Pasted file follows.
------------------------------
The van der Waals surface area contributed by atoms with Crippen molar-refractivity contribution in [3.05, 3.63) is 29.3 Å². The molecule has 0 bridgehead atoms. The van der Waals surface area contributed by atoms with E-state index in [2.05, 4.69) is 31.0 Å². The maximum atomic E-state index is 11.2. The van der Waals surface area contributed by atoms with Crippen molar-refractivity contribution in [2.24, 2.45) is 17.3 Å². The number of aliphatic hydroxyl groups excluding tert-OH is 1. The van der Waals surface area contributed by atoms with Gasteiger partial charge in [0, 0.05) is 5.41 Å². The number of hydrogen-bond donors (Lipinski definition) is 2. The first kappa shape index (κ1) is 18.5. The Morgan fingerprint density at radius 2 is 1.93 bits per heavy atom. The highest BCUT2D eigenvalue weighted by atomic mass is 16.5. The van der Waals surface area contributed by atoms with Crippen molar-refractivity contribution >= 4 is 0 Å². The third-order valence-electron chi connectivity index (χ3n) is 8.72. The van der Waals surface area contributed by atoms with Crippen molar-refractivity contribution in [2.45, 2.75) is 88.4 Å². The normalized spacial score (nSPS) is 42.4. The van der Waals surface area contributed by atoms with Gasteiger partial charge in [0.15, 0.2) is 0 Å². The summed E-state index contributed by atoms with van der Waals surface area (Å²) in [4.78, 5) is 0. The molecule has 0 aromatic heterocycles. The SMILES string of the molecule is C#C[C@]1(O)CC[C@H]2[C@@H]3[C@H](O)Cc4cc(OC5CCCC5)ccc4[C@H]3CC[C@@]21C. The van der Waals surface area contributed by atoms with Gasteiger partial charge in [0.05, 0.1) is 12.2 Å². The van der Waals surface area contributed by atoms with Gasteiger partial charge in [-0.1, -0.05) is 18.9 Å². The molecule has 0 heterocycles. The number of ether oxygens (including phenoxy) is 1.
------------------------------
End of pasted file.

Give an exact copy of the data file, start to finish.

The van der Waals surface area contributed by atoms with Crippen molar-refractivity contribution in [3.05, 3.63) is 29.3 Å². The molecule has 0 bridgehead atoms. The van der Waals surface area contributed by atoms with E-state index in [2.05, 4.69) is 31.0 Å². The maximum atomic E-state index is 11.2. The van der Waals surface area contributed by atoms with Crippen molar-refractivity contribution in [2.24, 2.45) is 17.3 Å². The number of aliphatic hydroxyl groups excluding tert-OH is 1. The van der Waals surface area contributed by atoms with Gasteiger partial charge in [0, 0.05) is 5.41 Å². The number of hydrogen-bond donors (Lipinski definition) is 2. The first kappa shape index (κ1) is 18.5. The Morgan fingerprint density at radius 2 is 1.93 bits per heavy atom. The highest BCUT2D eigenvalue weighted by atomic mass is 16.5. The van der Waals surface area contributed by atoms with Crippen molar-refractivity contribution >= 4 is 0 Å². The third-order valence-electron chi connectivity index (χ3n) is 8.72. The van der Waals surface area contributed by atoms with Crippen molar-refractivity contribution in [2.45, 2.75) is 88.4 Å². The normalized spacial score (nSPS) is 42.4. The van der Waals surface area contributed by atoms with Gasteiger partial charge in [0.15, 0.2) is 0 Å². The summed E-state index contributed by atoms with van der Waals surface area (Å²) in [4.78, 5) is 0. The molecule has 0 aromatic heterocycles. The SMILES string of the molecule is C#C[C@]1(O)CC[C@H]2[C@@H]3[C@H](O)Cc4cc(OC5CCCC5)ccc4[C@H]3CC[C@@]21C. The van der Waals surface area contributed by atoms with Gasteiger partial charge in [0.05, 0.1) is 12.2 Å². The van der Waals surface area contributed by atoms with Gasteiger partial charge in [-0.1, -0.05) is 18.9 Å². The molecule has 0 heterocycles. The number of ether oxygens (including phenoxy) is 1.